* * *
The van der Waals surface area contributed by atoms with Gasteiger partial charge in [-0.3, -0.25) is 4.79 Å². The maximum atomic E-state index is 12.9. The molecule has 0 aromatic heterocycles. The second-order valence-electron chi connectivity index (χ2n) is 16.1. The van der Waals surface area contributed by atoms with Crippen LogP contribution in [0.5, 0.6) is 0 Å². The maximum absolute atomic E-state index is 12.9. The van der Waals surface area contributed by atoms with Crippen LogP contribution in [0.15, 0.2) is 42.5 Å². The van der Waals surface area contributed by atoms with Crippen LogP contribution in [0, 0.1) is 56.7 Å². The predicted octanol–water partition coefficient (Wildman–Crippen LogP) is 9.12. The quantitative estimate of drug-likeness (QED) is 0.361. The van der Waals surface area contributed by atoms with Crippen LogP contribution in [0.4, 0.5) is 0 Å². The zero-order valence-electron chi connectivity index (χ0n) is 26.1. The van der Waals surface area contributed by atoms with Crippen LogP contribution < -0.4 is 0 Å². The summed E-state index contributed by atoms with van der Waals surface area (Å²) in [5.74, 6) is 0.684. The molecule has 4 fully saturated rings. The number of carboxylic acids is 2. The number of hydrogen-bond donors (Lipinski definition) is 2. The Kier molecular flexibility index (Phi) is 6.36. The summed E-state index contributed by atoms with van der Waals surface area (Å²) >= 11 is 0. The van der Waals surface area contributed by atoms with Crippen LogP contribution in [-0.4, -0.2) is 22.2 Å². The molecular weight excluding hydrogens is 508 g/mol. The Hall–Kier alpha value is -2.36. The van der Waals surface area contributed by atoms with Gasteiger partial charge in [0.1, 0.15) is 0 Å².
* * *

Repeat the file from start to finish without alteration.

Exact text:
The van der Waals surface area contributed by atoms with Gasteiger partial charge in [-0.3, -0.25) is 4.79 Å². The maximum atomic E-state index is 12.9. The molecule has 0 aromatic heterocycles. The second-order valence-electron chi connectivity index (χ2n) is 16.1. The van der Waals surface area contributed by atoms with Crippen LogP contribution in [0.5, 0.6) is 0 Å². The maximum absolute atomic E-state index is 12.9. The van der Waals surface area contributed by atoms with Crippen LogP contribution in [0.15, 0.2) is 42.5 Å². The van der Waals surface area contributed by atoms with Crippen LogP contribution in [0, 0.1) is 56.7 Å². The predicted octanol–water partition coefficient (Wildman–Crippen LogP) is 9.12. The quantitative estimate of drug-likeness (QED) is 0.361. The van der Waals surface area contributed by atoms with Crippen LogP contribution in [0.4, 0.5) is 0 Å². The zero-order valence-electron chi connectivity index (χ0n) is 26.1. The van der Waals surface area contributed by atoms with Crippen LogP contribution < -0.4 is 0 Å². The summed E-state index contributed by atoms with van der Waals surface area (Å²) in [5.74, 6) is 0.684. The molecule has 4 fully saturated rings. The number of carboxylic acids is 2. The number of hydrogen-bond donors (Lipinski definition) is 2. The Kier molecular flexibility index (Phi) is 6.36. The summed E-state index contributed by atoms with van der Waals surface area (Å²) >= 11 is 0. The van der Waals surface area contributed by atoms with Crippen LogP contribution in [-0.4, -0.2) is 22.2 Å². The molecular weight excluding hydrogens is 508 g/mol. The Hall–Kier alpha value is -2.36. The van der Waals surface area contributed by atoms with Gasteiger partial charge in [0.1, 0.15) is 0 Å².